Adventure Pals Blogs
Restarting Your Children’s Ministry – part 2
Prayer provides a solid foundation for a successful Children’s Ministry. But don’t just cross it off the list of things to do. Continue to pray for wisdom, guidance, a fruitful ministry, and that God would glorify Himself through whatever you do.
The next step is to take an unbiased look at where you are. This can be quite painful, but don’t shy away from it. Are there any particular reasons your children’s ministry is suffering? Excuses like, “Our children are all grown.” and “Kids don’t want to learn the Bible these days.” are neither productive nor accurate. They are simply the short-sighted rationale needed to maintain the status quo and make us feel better. More than likely, the real reasons include the lack of appropriate purpose, space, attention, burden, teaching material and/or workers. Whatever the reasons, the result is the same; we are keeping children from coming to Jesus in direct conflict with His command to “let the little children come unto me and forbid them not. For such is the kingdom of heaven.” Let’s stop rationalizing and get to work.
While we’ll deal with each of these issues in turn, let us first be reminded of the purpose of Children’s Ministries.
Our purpose is not to have the largest Children’s Ministry in the area. Our purpose is not even to fill the church with children. It would be great if the nursery were overflowing, but the church should not be a babysitting service (although that may be an avenue of getting children into your sphere of influence). Our purpose should not be to recapture the good ol’ days.
Our purpose is to be a conduit to teach girls and boys about God. And, while having activities is not a bad thing, activities are not a replacement for teaching – starting with the Gospel and following through with the whole of God’s Word. Let’s face it, activities appeal to children and parents alike. They can draw them in, but if you only have them for 20, 30, or 60 minutes a week, don’t waste it! Structure the time with purpose. Let every aspect present an opportunity for them to learn of Christ. This looks different depending on many things, not the least of which is their age. However, some elements that flow through all the age groups are the love, genuine care, and excitement of the workers both for God and for the children. It is the Truth of God’s Word and the genuineness of the workers that will keep the children wanting to come back.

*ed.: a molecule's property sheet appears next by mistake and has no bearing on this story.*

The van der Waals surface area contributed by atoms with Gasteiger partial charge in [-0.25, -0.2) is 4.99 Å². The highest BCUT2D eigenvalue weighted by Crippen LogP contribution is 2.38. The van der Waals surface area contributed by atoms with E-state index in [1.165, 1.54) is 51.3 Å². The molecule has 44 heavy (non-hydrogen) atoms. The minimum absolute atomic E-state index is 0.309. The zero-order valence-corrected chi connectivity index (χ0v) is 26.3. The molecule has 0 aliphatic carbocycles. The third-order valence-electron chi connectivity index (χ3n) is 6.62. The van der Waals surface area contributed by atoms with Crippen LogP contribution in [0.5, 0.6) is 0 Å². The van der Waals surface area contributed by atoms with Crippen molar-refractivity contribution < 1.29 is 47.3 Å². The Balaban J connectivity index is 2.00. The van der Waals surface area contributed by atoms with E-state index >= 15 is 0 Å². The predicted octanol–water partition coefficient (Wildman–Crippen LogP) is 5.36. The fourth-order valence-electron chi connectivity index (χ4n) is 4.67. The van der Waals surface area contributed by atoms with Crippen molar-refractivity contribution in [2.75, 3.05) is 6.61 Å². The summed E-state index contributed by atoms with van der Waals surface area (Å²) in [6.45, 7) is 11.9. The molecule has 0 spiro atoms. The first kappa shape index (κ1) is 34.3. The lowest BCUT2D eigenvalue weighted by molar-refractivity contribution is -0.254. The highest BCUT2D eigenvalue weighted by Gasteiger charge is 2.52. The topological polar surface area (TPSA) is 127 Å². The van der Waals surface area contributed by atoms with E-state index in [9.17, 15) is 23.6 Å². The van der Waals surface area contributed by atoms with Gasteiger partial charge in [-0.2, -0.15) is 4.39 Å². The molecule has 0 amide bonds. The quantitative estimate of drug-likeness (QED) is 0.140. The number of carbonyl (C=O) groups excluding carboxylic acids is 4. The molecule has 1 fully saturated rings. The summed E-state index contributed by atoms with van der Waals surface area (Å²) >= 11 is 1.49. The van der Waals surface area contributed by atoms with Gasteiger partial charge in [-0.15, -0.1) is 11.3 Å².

If you’re looking for a simple outline for a fruitful Children’s Ministry, it must have Prayer, Purpose, and People. God loves children, and He is the one who gives the increase; and yet He allows us the privilege of being a part of the process. So when it comes to people, there needs to be someone who understands the purpose and really cares about these little ones. Ideally, there should be several with a burden for different age groups.
Now I know what some of you are thinking, “We’re old! Our church is filled with Senior Saints. There’s no way we can keep up!” So, stop trying to keep up. Children love grandparents – not because they keep up with them, but because they love them, they have time for them, and they are the voice of wisdom. Treat these children like you would your own grandchildren. Help them grow to be the godly men and women you know they can be. Show them that you care about them.
How do they know you care? They need to hear it from you when they’re with you. And if they’re not there for Sunday School, youth night, or whatever activity it is, contact them and let them know they were missed. Send them a birthday card, Christmas card, or a Thinking of You Card in the mail – pay the First Class postage and let them know they are important. In all of this, keep in mind, the focus here is not to win the affection of the children but to be a conduit to teach them about God and His love for them.
In our next installment we’ll address the question, “So what should a vibrant, fruitful, successful Children’s Ministry look like?”